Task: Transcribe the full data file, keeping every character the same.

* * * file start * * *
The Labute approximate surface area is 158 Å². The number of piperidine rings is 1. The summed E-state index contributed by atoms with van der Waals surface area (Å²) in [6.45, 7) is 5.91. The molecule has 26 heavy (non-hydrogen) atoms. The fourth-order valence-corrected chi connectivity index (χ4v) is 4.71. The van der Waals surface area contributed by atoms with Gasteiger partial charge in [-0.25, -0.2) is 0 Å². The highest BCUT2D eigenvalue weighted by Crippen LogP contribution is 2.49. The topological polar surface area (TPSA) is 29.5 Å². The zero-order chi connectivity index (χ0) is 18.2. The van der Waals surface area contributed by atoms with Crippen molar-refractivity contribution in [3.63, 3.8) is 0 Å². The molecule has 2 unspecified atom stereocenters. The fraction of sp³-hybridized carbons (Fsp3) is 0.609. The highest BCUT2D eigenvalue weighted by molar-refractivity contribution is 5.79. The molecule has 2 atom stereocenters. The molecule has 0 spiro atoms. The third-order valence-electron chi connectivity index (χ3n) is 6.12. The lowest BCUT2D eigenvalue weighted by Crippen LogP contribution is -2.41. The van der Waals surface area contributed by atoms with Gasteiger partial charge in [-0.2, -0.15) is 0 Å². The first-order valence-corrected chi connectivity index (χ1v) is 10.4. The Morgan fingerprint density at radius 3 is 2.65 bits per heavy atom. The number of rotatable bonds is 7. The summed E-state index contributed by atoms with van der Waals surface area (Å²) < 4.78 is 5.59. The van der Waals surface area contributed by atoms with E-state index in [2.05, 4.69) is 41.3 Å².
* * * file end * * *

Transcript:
The Labute approximate surface area is 158 Å². The number of piperidine rings is 1. The summed E-state index contributed by atoms with van der Waals surface area (Å²) in [6.45, 7) is 5.91. The molecule has 26 heavy (non-hydrogen) atoms. The fourth-order valence-corrected chi connectivity index (χ4v) is 4.71. The van der Waals surface area contributed by atoms with Gasteiger partial charge in [-0.25, -0.2) is 0 Å². The highest BCUT2D eigenvalue weighted by Crippen LogP contribution is 2.49. The topological polar surface area (TPSA) is 29.5 Å². The zero-order chi connectivity index (χ0) is 18.2. The van der Waals surface area contributed by atoms with Crippen molar-refractivity contribution in [3.63, 3.8) is 0 Å². The molecule has 2 unspecified atom stereocenters. The fraction of sp³-hybridized carbons (Fsp3) is 0.609. The highest BCUT2D eigenvalue weighted by molar-refractivity contribution is 5.79. The molecule has 2 atom stereocenters. The molecule has 0 spiro atoms. The third-order valence-electron chi connectivity index (χ3n) is 6.12. The lowest BCUT2D eigenvalue weighted by Crippen LogP contribution is -2.41. The van der Waals surface area contributed by atoms with Gasteiger partial charge in [-0.2, -0.15) is 0 Å². The first-order valence-corrected chi connectivity index (χ1v) is 10.4. The Morgan fingerprint density at radius 3 is 2.65 bits per heavy atom. The number of rotatable bonds is 7. The summed E-state index contributed by atoms with van der Waals surface area (Å²) < 4.78 is 5.59. The van der Waals surface area contributed by atoms with E-state index in [2.05, 4.69) is 41.3 Å².